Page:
So, does that mean we’re all fated to spend too much on our cars now? Are there no bargains left to be had? No, it’s just that you need to do your home- work that bit more carefully, and make a few difficult choices to decide where you want to save the money.

Take your model choice for instance – if you choose one of the most popular cars, you will inevitably pay more for it than an unpopular model; a simple consequence of supply and demand. In January, the most popular imported used cars were the Ford Focus, Volkswagen Passat and Golf, Opel (Vauxhall) Insignia, Ford Mondeo, Audi A4, Opel (Vauxhall) Astra, BMW 5 Series and 3 Series and the Toyota Avensis. So, choose a car that’s not one of those and you should pay a little less, simply because there is less demand for it.

Of course, it’s not quite that simple. Less popular cars will always suffer higher rates of depreciation – so do you want to save money going in or coming out of your car deal? If you’re planning to keep the car for a long time, then it might well be worth picking a car with a steeper initial depreciation curve (ie a less popular model) and hope that the curves will level out as the years roll on. Which they very probably will. Planning on chopping it in again in two or three years? Then take the hit of the higher entry price now. You’ll be thankful you did 24 or 36 months down the line when you start getting trade-in offers.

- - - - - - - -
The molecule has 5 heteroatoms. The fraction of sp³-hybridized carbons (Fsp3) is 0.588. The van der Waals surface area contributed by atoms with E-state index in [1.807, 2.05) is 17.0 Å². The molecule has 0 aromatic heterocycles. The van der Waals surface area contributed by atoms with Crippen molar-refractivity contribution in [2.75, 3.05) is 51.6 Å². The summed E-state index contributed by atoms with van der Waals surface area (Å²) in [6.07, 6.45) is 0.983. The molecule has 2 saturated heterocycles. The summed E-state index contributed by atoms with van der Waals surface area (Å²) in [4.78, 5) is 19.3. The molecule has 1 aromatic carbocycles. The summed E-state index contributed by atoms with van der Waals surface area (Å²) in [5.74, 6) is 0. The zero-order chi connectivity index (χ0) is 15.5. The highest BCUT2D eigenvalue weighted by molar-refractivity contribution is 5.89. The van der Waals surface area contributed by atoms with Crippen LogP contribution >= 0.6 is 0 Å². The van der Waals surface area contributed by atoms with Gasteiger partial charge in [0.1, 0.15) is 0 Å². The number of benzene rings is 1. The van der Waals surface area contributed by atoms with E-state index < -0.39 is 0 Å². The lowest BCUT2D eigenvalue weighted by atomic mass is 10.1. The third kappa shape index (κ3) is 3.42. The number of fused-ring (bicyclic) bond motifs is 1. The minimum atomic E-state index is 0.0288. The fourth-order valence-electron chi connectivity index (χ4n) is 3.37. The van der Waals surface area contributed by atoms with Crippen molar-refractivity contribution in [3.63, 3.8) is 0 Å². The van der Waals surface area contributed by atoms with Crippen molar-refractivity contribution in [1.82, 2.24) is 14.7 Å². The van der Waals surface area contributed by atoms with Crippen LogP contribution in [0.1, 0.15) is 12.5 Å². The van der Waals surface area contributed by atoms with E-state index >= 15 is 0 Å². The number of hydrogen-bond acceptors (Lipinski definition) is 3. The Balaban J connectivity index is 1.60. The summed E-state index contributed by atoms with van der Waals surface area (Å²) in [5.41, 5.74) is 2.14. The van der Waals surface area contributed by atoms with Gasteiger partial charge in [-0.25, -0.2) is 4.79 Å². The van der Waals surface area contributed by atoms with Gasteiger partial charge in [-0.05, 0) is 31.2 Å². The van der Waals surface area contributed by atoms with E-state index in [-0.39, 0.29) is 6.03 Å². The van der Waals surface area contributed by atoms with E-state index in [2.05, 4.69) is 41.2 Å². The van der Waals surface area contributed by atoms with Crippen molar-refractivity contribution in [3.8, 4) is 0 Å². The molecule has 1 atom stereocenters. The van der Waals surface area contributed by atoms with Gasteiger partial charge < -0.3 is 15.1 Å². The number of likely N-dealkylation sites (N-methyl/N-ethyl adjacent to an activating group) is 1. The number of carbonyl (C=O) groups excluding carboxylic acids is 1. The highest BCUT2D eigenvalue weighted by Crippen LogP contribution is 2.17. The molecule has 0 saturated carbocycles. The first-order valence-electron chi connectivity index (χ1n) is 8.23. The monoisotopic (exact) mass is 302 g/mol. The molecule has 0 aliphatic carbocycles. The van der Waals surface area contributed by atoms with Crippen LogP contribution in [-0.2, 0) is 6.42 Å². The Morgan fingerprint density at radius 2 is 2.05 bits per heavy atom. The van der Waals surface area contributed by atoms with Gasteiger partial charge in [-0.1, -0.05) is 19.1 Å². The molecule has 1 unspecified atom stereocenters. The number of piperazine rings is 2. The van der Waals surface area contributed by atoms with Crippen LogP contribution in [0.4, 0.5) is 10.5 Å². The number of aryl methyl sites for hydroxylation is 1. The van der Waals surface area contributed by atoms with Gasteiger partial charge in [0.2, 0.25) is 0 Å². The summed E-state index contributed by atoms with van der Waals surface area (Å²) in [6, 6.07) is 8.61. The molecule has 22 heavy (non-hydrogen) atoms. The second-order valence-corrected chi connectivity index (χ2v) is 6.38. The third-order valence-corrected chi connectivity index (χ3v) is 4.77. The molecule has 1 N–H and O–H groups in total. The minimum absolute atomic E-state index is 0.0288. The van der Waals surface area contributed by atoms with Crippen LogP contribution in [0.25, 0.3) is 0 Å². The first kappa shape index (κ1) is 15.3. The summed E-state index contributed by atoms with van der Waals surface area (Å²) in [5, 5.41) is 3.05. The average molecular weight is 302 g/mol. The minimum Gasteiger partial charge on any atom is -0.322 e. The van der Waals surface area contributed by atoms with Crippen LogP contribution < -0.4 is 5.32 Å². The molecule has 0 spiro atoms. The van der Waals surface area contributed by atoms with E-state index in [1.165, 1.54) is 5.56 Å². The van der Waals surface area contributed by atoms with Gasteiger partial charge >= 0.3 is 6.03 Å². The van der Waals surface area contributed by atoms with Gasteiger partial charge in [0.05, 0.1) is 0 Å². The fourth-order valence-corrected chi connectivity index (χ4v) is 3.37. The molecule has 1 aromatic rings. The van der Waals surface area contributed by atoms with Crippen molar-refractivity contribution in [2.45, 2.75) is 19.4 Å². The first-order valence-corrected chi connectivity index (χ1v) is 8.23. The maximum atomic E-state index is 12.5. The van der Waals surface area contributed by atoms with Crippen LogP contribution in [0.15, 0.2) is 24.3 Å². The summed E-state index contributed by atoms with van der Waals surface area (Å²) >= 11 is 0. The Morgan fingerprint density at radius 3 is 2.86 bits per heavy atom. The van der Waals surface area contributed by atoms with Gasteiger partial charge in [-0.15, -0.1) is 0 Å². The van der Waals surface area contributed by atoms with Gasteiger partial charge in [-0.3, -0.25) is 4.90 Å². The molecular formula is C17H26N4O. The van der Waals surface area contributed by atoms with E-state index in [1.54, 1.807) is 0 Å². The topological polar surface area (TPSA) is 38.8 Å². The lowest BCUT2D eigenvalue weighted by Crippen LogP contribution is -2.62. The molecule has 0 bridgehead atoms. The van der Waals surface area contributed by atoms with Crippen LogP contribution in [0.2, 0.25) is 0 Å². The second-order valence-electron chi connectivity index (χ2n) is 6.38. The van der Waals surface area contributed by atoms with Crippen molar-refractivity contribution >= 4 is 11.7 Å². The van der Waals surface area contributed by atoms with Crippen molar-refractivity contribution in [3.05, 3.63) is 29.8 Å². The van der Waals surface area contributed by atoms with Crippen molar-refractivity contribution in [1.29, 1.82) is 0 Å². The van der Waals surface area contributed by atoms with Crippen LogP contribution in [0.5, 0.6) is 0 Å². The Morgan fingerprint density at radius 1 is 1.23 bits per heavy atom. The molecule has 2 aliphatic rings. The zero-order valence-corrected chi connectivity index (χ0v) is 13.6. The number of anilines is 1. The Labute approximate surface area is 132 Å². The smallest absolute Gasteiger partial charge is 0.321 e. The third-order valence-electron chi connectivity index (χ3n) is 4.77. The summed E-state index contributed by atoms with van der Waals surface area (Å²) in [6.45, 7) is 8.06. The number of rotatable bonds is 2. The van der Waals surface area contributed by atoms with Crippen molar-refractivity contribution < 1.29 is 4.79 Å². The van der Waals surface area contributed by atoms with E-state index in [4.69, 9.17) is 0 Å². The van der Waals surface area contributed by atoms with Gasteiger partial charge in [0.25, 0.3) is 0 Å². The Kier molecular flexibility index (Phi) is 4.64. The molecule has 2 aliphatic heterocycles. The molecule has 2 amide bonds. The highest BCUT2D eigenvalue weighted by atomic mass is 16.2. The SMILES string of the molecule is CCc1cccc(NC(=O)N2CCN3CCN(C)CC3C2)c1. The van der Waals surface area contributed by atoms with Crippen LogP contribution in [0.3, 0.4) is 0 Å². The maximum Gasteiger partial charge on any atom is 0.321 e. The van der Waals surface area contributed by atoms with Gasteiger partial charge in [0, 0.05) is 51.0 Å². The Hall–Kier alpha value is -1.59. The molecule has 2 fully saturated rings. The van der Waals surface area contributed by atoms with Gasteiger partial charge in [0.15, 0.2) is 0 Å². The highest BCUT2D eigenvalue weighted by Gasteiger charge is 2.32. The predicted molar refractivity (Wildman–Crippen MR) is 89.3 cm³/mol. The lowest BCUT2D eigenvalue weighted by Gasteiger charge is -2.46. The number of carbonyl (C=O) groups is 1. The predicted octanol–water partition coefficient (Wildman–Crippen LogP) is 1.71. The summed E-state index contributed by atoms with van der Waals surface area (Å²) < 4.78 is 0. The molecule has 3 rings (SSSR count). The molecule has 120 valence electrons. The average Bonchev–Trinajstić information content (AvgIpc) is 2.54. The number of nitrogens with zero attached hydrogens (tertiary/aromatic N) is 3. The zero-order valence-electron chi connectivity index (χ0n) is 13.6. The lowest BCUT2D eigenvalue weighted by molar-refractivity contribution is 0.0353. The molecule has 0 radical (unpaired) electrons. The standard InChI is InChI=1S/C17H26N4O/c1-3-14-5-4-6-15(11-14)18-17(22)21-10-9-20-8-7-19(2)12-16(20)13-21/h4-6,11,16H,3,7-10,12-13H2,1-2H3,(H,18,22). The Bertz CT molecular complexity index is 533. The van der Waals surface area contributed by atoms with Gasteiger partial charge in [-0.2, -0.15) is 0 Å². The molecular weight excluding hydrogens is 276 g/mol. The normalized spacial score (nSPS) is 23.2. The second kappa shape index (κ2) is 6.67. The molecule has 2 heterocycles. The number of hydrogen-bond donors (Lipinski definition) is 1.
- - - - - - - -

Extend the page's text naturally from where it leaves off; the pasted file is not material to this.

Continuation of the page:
Peaks and troughs

The other tactic is one of timing – second-hand sales fluctuate far less across the year than new car sales do (which peak in March and July and then tail off significantly) but there are peaks and troughs.

Motorcheck has analysed used car sales over the past five years, and the average shows that there is a steady ramp up of used sales from January to March, followed by a gentle tail off from about 73,000 sales in March to a mid-year low of about 62,000 in June. It then hovers around the 65,000 mark for the rest of the year before significantly tailing off in December – on average since 2010, just 43,000 used cars change hands in December.

So, if you can possibly do your car shopping along with the Christmas shopping, December is clearly the best time to be out there. Last year, 841,437 second-hand cars changed ownership, whether in private-to-private sale, dealer-to-private, trade-ins or dealer-to-dealer. That figure utterly dwarfs the 95,000 new car sales in 2014, and shows the scale of the challenge and opportunity facing the used car buyer right now.

On the one hand, there is a bewildering choice, a justifiable concern over the condition and history of so many of those 841,437 cars and the unyielding strength of used values right now. On the upside, surely somewhere in that vast number of cars moving around there’s the right car for you. You just have to go and find it.